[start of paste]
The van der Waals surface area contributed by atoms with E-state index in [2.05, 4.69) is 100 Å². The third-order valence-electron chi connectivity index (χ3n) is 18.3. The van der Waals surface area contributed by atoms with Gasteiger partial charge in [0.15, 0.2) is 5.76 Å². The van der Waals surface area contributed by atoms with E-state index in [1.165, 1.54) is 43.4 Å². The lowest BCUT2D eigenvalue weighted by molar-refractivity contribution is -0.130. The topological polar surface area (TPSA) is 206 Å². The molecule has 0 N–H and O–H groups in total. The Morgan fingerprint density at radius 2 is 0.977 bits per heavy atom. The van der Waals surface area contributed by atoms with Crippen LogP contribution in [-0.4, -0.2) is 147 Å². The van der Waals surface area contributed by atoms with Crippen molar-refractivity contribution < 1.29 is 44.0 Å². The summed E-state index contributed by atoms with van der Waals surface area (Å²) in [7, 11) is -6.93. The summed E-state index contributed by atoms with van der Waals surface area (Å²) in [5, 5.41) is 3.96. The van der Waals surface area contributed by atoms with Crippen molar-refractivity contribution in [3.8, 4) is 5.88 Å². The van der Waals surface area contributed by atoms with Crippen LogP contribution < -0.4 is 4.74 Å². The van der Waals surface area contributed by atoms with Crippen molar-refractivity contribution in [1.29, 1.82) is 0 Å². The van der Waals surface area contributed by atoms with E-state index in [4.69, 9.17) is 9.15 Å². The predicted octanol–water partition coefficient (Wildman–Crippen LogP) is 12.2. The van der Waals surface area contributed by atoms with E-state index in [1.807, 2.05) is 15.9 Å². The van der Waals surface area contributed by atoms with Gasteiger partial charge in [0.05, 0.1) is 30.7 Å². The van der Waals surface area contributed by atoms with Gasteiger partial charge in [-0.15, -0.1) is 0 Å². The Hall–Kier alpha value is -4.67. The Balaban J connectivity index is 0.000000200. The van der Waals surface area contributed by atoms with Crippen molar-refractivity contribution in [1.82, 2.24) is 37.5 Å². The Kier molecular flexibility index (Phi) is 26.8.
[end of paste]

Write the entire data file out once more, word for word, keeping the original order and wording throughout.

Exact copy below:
The van der Waals surface area contributed by atoms with E-state index in [2.05, 4.69) is 100 Å². The third-order valence-electron chi connectivity index (χ3n) is 18.3. The van der Waals surface area contributed by atoms with Gasteiger partial charge in [0.15, 0.2) is 5.76 Å². The van der Waals surface area contributed by atoms with E-state index in [1.165, 1.54) is 43.4 Å². The lowest BCUT2D eigenvalue weighted by molar-refractivity contribution is -0.130. The topological polar surface area (TPSA) is 206 Å². The molecule has 0 N–H and O–H groups in total. The Morgan fingerprint density at radius 2 is 0.977 bits per heavy atom. The van der Waals surface area contributed by atoms with Crippen LogP contribution in [-0.4, -0.2) is 147 Å². The van der Waals surface area contributed by atoms with Crippen molar-refractivity contribution < 1.29 is 44.0 Å². The summed E-state index contributed by atoms with van der Waals surface area (Å²) in [7, 11) is -6.93. The summed E-state index contributed by atoms with van der Waals surface area (Å²) in [5, 5.41) is 3.96. The van der Waals surface area contributed by atoms with Crippen molar-refractivity contribution in [3.8, 4) is 5.88 Å². The van der Waals surface area contributed by atoms with Crippen LogP contribution < -0.4 is 4.74 Å². The van der Waals surface area contributed by atoms with Crippen molar-refractivity contribution in [1.29, 1.82) is 0 Å². The van der Waals surface area contributed by atoms with E-state index in [4.69, 9.17) is 9.15 Å². The predicted octanol–water partition coefficient (Wildman–Crippen LogP) is 12.2. The van der Waals surface area contributed by atoms with E-state index in [1.807, 2.05) is 15.9 Å². The van der Waals surface area contributed by atoms with Gasteiger partial charge in [0.05, 0.1) is 30.7 Å². The van der Waals surface area contributed by atoms with Gasteiger partial charge in [-0.15, -0.1) is 0 Å². The Hall–Kier alpha value is -4.67. The Balaban J connectivity index is 0.000000200. The van der Waals surface area contributed by atoms with Crippen molar-refractivity contribution in [1.82, 2.24) is 37.5 Å². The Kier molecular flexibility index (Phi) is 26.8.